Day 1 - Delayed Intensification

And so it has begun, the final phase of the intensive treatment. After this phase, we should be ready to start Maintenance early January 2008 and that will take us through to sometime late 2009. Then after this of course still regular blood tests and checkups probably every month and then slowly but surely moving on to less regular checkups, but Bianca will probably need some kind of checkups until she is an adult - so this is very much a life-changing event that will stay with us for a long long time.

Today was Day 1. It was a long long day and we left home at 7:30 to make sure we were at the hospital by 8:30. Bianca couldn't have any breakfast because she was due to go to theatre at 10:30. Got there, and first they had to put her "wiggle" into her port - the line that they can administer medicines, draw blood and hook to the IV line. So basically they put it in, secure it and then it stays in until she was ready to go home. Bianca usually does not like having it put in and usually cries (although the skin is numb and it doesn't hurt at all), but today she did not cry at all. Then we waited until it was time to go up to theatre. Got there and I had to put on my "fancy dress" - Bianca calls it a marshmallow mushroom and this is basically the protective clothing that they want you to wear in theatre. She was first on the list and so we went through, Bianca was wheeled in on her bed and I walked along. They administer the GA through her wiggle line and she drifted off really quickly and then I had to leave and wait for them to call me.

All dressed up and ready to go...

Bianca in the operating theatre, ready for action...

During this time they did a lumbar puncture and administered methotrexate into her spine. It is a very quick procedure and so it was not long before they called me to recovery where Bianca was waiting. We had to wait for her nurse to come and get us and then it was back down to the ward.

They then gave her some pre-medication to prepare for the injection and this would hopefully eliminate or limit the chance of an allergic reaction, so some of it was given orally and some of it through her port. And they also gave her her Dexamethasone which they had to crush up and mix with water or something.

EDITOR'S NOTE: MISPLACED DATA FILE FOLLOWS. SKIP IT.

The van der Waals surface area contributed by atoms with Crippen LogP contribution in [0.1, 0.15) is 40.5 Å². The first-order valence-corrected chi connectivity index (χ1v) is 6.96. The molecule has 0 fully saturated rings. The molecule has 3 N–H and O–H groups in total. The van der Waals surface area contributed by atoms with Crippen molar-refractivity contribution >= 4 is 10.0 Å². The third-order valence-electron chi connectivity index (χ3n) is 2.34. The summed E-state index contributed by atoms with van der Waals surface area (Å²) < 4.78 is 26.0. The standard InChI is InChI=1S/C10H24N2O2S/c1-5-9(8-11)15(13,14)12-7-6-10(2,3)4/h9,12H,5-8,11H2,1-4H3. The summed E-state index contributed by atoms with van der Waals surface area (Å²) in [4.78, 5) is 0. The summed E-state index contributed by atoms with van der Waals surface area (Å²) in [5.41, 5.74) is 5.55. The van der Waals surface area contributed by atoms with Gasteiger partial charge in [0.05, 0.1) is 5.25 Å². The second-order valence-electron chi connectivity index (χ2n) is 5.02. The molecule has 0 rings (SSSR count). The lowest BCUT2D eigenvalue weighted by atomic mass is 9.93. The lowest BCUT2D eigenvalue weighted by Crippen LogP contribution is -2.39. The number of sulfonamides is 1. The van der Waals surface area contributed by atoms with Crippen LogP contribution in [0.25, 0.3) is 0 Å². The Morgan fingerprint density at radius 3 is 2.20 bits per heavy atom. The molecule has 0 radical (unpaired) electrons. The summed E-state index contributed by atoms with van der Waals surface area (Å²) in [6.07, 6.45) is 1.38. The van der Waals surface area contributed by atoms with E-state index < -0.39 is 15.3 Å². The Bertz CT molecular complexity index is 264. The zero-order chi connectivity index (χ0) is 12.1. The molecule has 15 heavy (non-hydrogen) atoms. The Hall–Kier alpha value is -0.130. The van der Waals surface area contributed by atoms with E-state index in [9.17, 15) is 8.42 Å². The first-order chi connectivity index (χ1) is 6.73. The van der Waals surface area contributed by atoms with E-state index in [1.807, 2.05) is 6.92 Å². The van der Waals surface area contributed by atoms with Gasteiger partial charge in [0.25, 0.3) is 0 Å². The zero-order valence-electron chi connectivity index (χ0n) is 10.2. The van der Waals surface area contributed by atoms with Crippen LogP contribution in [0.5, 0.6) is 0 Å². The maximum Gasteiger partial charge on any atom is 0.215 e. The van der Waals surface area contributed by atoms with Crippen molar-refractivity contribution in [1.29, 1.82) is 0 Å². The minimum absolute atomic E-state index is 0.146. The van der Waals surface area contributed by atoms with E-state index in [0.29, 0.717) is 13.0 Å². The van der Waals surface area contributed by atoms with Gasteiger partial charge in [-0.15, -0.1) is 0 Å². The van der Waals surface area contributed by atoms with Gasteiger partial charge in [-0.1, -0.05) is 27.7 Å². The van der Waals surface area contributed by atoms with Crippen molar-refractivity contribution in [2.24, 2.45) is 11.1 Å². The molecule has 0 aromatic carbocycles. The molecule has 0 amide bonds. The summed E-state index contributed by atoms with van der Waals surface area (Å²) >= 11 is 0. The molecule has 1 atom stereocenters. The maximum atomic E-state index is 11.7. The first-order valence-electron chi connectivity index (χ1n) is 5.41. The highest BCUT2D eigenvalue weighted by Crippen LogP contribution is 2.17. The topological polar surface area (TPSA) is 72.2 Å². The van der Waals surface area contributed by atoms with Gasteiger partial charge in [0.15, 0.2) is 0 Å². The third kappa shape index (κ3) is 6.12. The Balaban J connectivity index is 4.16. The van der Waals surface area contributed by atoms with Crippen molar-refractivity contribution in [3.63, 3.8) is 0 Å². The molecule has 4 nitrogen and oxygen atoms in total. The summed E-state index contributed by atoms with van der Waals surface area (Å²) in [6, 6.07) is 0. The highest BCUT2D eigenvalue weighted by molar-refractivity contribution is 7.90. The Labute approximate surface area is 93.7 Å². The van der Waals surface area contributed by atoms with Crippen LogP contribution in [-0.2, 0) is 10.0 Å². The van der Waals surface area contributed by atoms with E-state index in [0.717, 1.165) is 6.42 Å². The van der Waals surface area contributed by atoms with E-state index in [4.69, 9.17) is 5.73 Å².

Waited 15 minutes and then they brought ice. We drew a silly face on Bianca's leg where they would give the injection and this was so that it would be easy for Bianca to put and keep the ice on the right spot to try and numb it as much as possible. The Emla cream is only really helpful for numbing the skin and it doesn't numb the muscle at all. Bianca kept the ice on her leg the whole time until it was ready to get the injection.

We then had to go to the Treatment room which is where they keep all the distraction toys and where they do some of these nasty things. Of course Bianca knew what was going to happen and she started crying when she realised that there was no getting out of it. I always discuss these things with her as well as why it is important, but still, it is not a pleasant procedure and it is heartbreaking seeing her so unhappy and sad.

This time round she will need 6 injections into her leg (one every second day) because she reacted to the last one. So the weekend I made up some surprise bags (one for each time) with some little things inside. So it is almost like finding "treasure". Bianca was really excited when I told her what they were for. She saw the bags, but I sealed them and she has no idea what I put inside each one. I wrote a letter of her name on each bag and so this morning she chose to take the bag with the "B" on it.

I must say this worked wonders and she stopped crying pretty soon after the injection and then had lots of fun unpacking and playing with the goodies that I packed.

So then it was the long wait. 3 Hours to observe and make sure there is no reaction. During this time they also gave her Vincristine through her port which is really quick and then Doxorubicin which took 2 hours to run through her port.

Here is Bianca lying down, watching Willy Wonka and the Chocolate Factory and getting Doxorubicin through an IV line.

By 16:50 we were finally ready to leave.

So tonight I am quite exhausted. Our next visit to hospital will be on Wednesday for the next injection.

So medicines today:
Dexamethasone (a steroid) in the morning (3.5 tablets) and evening (4 tablets)
Vincristine (through her port) - this is chemo

Doxorubicin (through her port) - this is chemo

Methotrexate (with a lumbar puncture) - this is chemo

Fluconozole (taken orally in liquid form) - this is an antibiotic
Erwinia Injection (this is a similar form to the Peg-Aspariginaise, but because Bianca reacted to the last one, needs to get 6 of the Erwinia ones) - Chemo injected into the leg muscle and this was injection 1 of 6.


Sharon said...

I think your surprise bags were a very clever idea. And they look lovely.

Anonymous said...

Fabulous idea. Thx!